Important note: I anticipate there will be any number of “tu quoque” responses, asserting for instance that Hillary Clinton is also unfit to be the US president. I personally do not believe that to be the case (and certainly not to the extent that Trump exhibits), but in any event such an assertion has no logical bearing on the qualification of Trump for the presidency. As such, any comments that are purely of this “tu quoque” nature, and which do not directly address the validity or epistemological status of Proposition 1, will be deleted as off-topic. However, there is a legitimate case to be made that there is a fundamental weakness in the current mechanics of the US presidential election, particularly with the “first-past-the-post” voting system, in that (once the presidential primaries are concluded) a voter in the presidential election is effectively limited to choosing between just two viable choices, one from each of the two major parties, or else refusing to vote or making a largely symbolic protest vote. This weakness is particularly evident when at least one of these two major choices is demonstrably unfit for office, as per Proposition 1. I think there is a serious case for debating the possibility of major electoral reform in the US (I am particularly partial to the Instant Runoff Voting system, used for instance in my home country of Australia, which allows for meaningful votes to third parties), and I would consider such a debate to be on-topic for this post. But this is very much a longer term issue, as there is absolutely no chance that any such reform would be implemented by the time of the US elections in November (particularly given that any significant reform would almost certainly require, at minimum, a constitutional amendment).
Over the last few years, a large group of mathematicians have been developing an online database to systematically collect the known facts, numerical data, and algorithms concerning some of the most central types of objects in modern number theory, namely the L-functions associated to various number fields, curves, and modular forms, as well as further data about these modular forms. This of course includes the most famous examples of L-functions and modular forms respectively, namely the Riemann zeta function and the discriminant modular form , but there are countless other examples of both. The connections between these classes of objects lie at the heart of the Langlands programme.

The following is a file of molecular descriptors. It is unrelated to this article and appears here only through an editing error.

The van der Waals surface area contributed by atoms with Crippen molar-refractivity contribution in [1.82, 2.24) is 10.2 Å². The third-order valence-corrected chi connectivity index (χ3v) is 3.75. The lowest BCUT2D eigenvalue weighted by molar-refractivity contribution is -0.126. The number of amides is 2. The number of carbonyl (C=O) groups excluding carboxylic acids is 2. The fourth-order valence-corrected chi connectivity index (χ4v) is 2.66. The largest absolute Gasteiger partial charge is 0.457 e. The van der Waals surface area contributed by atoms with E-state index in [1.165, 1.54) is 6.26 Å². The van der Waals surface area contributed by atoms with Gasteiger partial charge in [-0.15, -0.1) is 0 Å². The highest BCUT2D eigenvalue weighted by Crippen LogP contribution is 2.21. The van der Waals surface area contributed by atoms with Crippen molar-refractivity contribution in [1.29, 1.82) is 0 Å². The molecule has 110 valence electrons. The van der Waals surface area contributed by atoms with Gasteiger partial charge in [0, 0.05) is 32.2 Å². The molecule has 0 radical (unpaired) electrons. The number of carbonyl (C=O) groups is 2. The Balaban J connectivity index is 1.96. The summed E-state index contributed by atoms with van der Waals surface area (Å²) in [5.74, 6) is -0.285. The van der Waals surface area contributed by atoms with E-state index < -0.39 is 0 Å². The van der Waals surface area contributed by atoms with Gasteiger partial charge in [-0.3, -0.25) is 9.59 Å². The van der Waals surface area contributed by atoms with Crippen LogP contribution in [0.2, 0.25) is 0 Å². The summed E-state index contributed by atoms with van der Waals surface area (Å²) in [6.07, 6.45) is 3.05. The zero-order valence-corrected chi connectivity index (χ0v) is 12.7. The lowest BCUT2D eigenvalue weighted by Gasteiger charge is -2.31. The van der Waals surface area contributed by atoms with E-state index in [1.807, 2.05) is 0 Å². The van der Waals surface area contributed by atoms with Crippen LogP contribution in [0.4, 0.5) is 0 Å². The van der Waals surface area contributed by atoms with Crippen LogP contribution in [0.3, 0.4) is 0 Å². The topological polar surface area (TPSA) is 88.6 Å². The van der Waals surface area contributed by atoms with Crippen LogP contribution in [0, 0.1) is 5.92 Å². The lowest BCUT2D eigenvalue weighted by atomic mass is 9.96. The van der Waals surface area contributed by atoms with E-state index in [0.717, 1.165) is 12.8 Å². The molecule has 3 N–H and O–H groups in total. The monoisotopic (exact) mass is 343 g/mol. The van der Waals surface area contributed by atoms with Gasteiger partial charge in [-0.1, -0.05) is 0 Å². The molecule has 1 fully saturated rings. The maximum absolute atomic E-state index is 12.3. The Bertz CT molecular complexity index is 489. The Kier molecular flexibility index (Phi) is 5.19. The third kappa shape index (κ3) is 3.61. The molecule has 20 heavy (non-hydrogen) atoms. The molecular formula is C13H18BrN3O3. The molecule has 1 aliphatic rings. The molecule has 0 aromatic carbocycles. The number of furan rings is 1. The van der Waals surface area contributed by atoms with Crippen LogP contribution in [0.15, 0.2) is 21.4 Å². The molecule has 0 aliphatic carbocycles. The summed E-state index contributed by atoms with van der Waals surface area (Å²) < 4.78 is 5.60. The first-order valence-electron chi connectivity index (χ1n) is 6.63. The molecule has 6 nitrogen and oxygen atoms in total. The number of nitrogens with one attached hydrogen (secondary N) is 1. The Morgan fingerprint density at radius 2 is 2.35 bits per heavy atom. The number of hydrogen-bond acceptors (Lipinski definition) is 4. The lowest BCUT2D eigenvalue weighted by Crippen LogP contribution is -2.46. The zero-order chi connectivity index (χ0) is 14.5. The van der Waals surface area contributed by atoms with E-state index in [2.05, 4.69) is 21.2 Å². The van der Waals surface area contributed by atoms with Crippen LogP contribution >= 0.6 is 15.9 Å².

As of today, the “L-functions and modular forms database” is now out of beta, and open to the public; at present the database is mostly geared towards specialists in computational number theory, but will hopefully develop into a more broadly useful resource as time develops. An article by John Cremona summarising the purpose of the database can be found here.
The International Mathematical Union (with the assistance of the Friends of the International Mathematical Union and The World Academy of Sciences, and supported by Ian Agol, Simon Donaldson, Maxim Kontsevich, Jacob Lurie, Richard Taylor, and myself) has just launched the Graduate Breakout Fellowships, which will offer highly qualified students from developing countries a full scholarship to study for a PhD in mathematics at an institution that is also located in a developing country. Nominations for this fellowship (which should be from a sponsoring mathematician, preferably a mentor of the nominee) have just opened (with an application deadline of June 22); details on the nomination process and eligibility requirements can be found at this page.
Nominations for the 2017 Breakthrough Prize in mathematics and the New Horizons Prizes in mathematics are now open. In 2016, the Breakthrough Prize was awarded to Ian Agol. The New Horizons prizes are for breakthroughs given by junior mathematicians, usually restricted to within 10 years of PhD; the 2016 prizes were awarded to Andre Neves, Larry Guth, and Peter Scholze (declined).